The English ladies, on the contrary, seem to have no other standard of grace but the run of the town. If fashion gives the word, every distinction of beauty, complexion, or stature ceases. Sweeping trains, Prussian bonnets, and trollopees, as like each other as if cut from the same piece, level all to one standard. The Mall, the gardens, and the playhouses are filled with ladies in uniform; and their whole appearance shows as little variety of taste as if their clothes were bespoke by the colonel of a marching regiment, or fancied by the artist who dresses the three battalions of guards.  13
  But not only the ladies of every shape and complexion, but of every age too, are possessed of this unaccountable passion for levelling all distinction in dress. The lady of no quality travels first behind the lady of some quality; and a woman of sixty is as gaudy as her grand-daughter.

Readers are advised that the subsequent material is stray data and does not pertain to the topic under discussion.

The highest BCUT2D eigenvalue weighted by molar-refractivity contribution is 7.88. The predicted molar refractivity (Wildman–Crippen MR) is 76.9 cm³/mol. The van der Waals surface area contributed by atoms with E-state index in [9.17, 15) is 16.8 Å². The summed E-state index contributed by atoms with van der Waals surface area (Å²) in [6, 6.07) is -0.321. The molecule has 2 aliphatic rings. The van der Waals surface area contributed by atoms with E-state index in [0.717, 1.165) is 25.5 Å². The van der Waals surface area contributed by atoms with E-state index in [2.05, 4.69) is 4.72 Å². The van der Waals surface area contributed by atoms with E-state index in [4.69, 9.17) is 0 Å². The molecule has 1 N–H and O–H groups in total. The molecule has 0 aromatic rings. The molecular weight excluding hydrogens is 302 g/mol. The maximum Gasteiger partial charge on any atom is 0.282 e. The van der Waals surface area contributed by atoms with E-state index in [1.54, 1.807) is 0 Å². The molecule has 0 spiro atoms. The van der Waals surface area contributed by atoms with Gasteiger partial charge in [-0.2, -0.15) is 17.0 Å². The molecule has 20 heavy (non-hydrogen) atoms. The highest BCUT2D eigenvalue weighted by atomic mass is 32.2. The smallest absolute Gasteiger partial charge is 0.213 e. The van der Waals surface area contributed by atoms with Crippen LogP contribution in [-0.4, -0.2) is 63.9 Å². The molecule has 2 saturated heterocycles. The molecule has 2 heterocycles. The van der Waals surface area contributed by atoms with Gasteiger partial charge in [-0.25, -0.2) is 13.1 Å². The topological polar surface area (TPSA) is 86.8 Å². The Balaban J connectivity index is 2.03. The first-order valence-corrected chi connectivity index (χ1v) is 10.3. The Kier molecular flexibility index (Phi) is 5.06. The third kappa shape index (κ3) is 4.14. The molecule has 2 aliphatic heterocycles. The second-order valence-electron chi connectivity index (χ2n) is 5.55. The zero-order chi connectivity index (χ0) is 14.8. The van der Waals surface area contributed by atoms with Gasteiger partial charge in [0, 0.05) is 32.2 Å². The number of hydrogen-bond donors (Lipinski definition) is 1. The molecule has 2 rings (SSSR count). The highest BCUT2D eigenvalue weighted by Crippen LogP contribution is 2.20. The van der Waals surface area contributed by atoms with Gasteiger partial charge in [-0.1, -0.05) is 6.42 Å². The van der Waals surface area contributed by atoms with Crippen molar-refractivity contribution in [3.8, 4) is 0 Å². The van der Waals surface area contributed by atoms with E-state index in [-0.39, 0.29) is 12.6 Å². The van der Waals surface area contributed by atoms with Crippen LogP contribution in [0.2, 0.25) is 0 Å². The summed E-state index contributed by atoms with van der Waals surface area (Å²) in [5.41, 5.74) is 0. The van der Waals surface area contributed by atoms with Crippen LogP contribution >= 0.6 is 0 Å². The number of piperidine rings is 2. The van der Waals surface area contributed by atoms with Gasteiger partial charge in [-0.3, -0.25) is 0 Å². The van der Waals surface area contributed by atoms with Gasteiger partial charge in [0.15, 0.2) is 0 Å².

Oliver Goldsmith: Essays, No. XV.    
  14
 
  Nothing can be better calculated to increase the price of silk than the present manner of dressing. A lady’s train is not bought but at some expense, and after it has swept the public walks for a very few evenings, is fit to be worn no longer; more silk must be bought in order to repair the breach, and some ladies of peculiar economy are thus found to patch up their tails eight or ten times in a season. This unnecessary consumption may introduce poverty here, but then we shall be the richer for it in China.
Oliver Goldsmith: Citizen of the World, Letter LXXXI.    
  15
 
 
 
  Love, in modern times, has been the tailor’s best friend. Every suitor of the nineteenth century spends more than his spare cash on personal adornments. A faultless fit, a glistening hat, tight gloves, and tighter boots proclaim the imminent peril of his position.
Household Words.    
  16